Rush kicks the asses of ailments to deliver the goods in Vancouver


By Steve Newton

For 40 years now the trio of Geddy Lee, Alex Lifeson, and Neil Peart has been traversing the world, taking their patented brand of challenging prog-rock to the masses, proving to all and sundry that Canada is more than just hockey, beer, and maple syrup.

And weed. I guess ya gotta add weed in there, too.

But nothing lasts forever, so they say, and even the mighty Rush has shown a few chinks in its once-heavy metal armor. When the band announced its current R40 tour last January the press release stated that it “will most likely be their last major tour of this magnitude.” More recently news has come of 62-year-old drummer Peart suffering from tendonitis and guitarist Lifeson, 61, being hit with severe arthritis.


Singer-bassist Lee, also 61, is not suffering from any debilitating ailments at the moment, and that’s a good thing, “I wouldn’t want to go out there and be a shadow of my former self,” he told Classic Rock magazine in May.

So what does a trio of 60-something musicians with health issues do when it’s facing possible forced retirement from the arena-rock lifestyle it’s known so long? Well, if your name is Rush you put together a 25-song setlist that includes your newest and oldest material–and a good smattering of what came between–and then crank it like it’s 1975.


After a whimsical cartoon intro that depicted the band members’ evolution over the years, last night’s show at Rogers Arena kicked off with “The Anarchist”, a rollicking number off Rush’s latest album, 2012’s Clockwork Angels. Just one song later Peart was pulling off a dynamic mini-solo that was the percussive equivalent of tendonitis getting its unwelcome ass handed to it on a platter.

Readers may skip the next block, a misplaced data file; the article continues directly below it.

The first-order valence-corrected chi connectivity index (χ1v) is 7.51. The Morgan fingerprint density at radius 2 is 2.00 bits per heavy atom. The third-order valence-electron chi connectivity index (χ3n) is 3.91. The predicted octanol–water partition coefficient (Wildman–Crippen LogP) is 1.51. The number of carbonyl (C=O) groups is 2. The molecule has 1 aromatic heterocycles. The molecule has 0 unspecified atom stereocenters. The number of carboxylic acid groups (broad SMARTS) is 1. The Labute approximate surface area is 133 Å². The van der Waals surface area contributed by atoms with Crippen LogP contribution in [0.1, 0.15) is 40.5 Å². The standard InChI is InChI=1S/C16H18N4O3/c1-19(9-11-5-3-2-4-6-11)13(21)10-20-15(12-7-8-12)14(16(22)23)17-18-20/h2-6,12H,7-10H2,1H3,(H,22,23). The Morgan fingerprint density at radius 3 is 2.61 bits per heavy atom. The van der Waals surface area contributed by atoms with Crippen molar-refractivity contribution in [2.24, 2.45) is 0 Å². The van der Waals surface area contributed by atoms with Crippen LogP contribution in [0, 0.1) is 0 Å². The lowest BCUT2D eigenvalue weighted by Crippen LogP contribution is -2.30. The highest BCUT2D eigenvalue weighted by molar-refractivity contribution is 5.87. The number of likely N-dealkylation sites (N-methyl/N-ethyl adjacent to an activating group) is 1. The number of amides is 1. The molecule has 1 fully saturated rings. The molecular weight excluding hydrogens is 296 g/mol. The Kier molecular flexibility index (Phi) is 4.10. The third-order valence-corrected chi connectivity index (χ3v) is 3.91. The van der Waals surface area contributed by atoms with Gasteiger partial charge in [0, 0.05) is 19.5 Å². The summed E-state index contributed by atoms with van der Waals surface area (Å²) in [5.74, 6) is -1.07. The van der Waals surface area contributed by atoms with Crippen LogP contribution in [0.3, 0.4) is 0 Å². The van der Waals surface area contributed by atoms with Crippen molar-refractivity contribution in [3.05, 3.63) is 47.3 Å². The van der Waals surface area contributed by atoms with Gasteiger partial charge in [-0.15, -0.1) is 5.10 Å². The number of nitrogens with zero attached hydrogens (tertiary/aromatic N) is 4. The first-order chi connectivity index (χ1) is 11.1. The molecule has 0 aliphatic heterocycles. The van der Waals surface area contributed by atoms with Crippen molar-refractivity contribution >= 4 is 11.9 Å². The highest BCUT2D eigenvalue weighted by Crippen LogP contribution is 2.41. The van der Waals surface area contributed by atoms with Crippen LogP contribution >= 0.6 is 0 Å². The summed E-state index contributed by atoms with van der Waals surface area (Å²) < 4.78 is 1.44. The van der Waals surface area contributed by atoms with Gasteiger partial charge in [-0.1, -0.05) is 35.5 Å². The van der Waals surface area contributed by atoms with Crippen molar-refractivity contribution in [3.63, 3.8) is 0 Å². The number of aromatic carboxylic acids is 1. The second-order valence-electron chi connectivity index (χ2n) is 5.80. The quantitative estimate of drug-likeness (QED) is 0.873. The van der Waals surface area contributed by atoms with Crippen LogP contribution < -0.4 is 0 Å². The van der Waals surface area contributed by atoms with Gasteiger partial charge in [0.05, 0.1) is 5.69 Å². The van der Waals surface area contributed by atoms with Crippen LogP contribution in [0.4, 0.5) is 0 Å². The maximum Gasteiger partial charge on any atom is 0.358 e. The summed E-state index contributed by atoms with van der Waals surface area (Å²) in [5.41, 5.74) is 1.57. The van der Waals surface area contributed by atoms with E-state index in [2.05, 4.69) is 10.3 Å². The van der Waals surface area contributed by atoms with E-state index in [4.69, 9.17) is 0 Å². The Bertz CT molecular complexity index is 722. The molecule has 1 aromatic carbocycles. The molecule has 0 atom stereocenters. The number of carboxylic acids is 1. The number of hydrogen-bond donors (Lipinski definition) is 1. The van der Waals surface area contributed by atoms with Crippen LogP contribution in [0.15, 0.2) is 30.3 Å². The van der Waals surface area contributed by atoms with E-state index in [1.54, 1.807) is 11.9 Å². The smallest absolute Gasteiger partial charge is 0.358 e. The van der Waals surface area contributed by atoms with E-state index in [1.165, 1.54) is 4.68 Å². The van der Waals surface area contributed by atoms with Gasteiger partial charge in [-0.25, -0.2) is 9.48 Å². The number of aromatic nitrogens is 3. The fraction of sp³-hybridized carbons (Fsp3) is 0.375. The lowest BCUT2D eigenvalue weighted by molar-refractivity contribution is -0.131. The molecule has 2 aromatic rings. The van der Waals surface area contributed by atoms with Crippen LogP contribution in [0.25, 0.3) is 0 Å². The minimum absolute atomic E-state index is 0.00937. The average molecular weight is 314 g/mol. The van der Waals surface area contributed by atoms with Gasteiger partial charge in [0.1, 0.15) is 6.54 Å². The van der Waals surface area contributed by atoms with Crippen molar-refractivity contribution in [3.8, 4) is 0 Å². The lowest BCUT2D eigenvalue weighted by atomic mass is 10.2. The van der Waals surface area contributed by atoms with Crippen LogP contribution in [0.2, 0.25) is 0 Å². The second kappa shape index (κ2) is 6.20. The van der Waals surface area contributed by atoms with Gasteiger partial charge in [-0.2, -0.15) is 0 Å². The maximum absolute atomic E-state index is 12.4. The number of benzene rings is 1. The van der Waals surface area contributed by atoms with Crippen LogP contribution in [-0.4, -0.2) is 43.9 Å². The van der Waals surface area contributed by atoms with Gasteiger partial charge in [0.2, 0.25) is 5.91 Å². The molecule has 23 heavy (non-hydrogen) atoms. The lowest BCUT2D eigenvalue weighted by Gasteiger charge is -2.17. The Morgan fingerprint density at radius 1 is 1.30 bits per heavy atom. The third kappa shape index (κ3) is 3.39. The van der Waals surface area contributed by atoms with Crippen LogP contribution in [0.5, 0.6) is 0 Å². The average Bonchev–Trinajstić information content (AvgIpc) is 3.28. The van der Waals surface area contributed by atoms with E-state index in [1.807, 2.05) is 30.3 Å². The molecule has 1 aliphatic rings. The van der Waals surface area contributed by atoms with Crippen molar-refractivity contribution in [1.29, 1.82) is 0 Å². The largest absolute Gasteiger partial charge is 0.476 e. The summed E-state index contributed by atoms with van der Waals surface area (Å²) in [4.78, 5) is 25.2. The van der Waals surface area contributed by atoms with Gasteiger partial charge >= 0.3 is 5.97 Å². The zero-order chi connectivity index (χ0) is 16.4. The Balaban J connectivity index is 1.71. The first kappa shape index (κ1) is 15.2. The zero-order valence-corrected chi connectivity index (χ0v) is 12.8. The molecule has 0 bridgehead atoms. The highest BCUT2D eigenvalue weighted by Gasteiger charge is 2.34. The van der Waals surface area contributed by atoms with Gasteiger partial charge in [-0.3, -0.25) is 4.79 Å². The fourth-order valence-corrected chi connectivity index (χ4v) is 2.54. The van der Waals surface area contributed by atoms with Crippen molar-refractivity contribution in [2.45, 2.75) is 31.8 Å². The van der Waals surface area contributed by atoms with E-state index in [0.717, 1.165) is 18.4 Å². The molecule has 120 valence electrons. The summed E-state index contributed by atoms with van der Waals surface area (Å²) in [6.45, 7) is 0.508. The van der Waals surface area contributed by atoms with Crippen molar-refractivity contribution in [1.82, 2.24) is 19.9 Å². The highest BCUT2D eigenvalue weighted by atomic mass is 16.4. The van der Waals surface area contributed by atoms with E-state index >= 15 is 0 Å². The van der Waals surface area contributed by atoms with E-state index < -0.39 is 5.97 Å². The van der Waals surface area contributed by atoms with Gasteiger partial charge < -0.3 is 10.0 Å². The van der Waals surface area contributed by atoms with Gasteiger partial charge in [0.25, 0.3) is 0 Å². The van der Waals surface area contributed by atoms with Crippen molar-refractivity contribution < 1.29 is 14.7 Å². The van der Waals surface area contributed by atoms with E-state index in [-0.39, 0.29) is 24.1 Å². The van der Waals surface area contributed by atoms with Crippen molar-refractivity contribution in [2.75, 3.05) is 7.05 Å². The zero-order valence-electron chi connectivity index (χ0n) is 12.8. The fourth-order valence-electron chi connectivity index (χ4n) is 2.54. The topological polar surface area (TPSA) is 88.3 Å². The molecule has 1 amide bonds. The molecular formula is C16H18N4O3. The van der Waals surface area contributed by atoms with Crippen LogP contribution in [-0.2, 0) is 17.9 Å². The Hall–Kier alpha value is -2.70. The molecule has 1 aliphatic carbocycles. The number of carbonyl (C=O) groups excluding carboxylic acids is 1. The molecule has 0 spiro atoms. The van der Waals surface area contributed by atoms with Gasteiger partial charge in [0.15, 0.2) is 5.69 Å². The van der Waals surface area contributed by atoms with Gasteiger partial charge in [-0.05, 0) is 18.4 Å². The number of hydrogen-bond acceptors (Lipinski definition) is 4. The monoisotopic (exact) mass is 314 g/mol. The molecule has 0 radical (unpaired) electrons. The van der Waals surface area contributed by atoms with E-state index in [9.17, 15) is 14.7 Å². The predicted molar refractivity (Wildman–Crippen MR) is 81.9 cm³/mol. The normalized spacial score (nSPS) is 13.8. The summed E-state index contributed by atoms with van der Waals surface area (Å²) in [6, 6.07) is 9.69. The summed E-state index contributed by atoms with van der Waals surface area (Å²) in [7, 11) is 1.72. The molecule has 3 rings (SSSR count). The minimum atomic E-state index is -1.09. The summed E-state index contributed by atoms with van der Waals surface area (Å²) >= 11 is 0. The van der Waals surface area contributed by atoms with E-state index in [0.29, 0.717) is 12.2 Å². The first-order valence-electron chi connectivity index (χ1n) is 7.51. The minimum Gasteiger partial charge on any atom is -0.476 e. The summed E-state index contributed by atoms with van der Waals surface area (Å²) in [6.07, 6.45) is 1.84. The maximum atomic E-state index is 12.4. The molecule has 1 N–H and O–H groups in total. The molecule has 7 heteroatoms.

The band worked its way back through time, visiting tracks from 2007’s Snakes and Arrows, 2002’s Vapor Trails, 1993’s Counterparts, 1991’s Roll the Bones, and 1984’s Grace Under Pressure before ending its first set with the rousing “Subdivisions” from 1982’s Signals.

That song is one of the five Rush tunes inducted into the Canadian Songwriters Hall of Fame, the other four being “Closer to the Heart”, “The Spirit of Radio”, “Tom Sawyer”, and “Limelight”. They all got played last night with the exception of “Limelight”, which is rather surprising considering how extensively it was featured in I Love You, Man, that popular 2009 bromance about two Rush freaks who love “Limelight”.


The actors who played those guys, Paul Rudd and Jason Segal, showed up briefly in “No Country for Old Hens”, the video interlude that opened Rush’s second set. The clip also included the Rush members goofing off in fat suits, heavy makeup, and wacky costumes before a South Park clip led into the much-loved “Tom Sawyer”, from the group’s four-times-platinum 1981 LP, Moving Pictures.

A dazzling display of old-school lasers accompanied the so-so “Jacob’s Ladder”, though they would have been more effective if rolled out to the thrilling strains of the set-closing “2112”. Lee wasn’t quite able to hit the high notes on that heaviest of Rush tunes, but Lifeson made up for it with his astounding guitarwork. And by the time he had melted the frets of his tobacco sunburst Les Paul with the Zeppelinesque “Working Man”–the final tune of a three-song encore–it was evident that he’d followed Peart’s fearless example and pwned that pain-giving a-hole arthritis.

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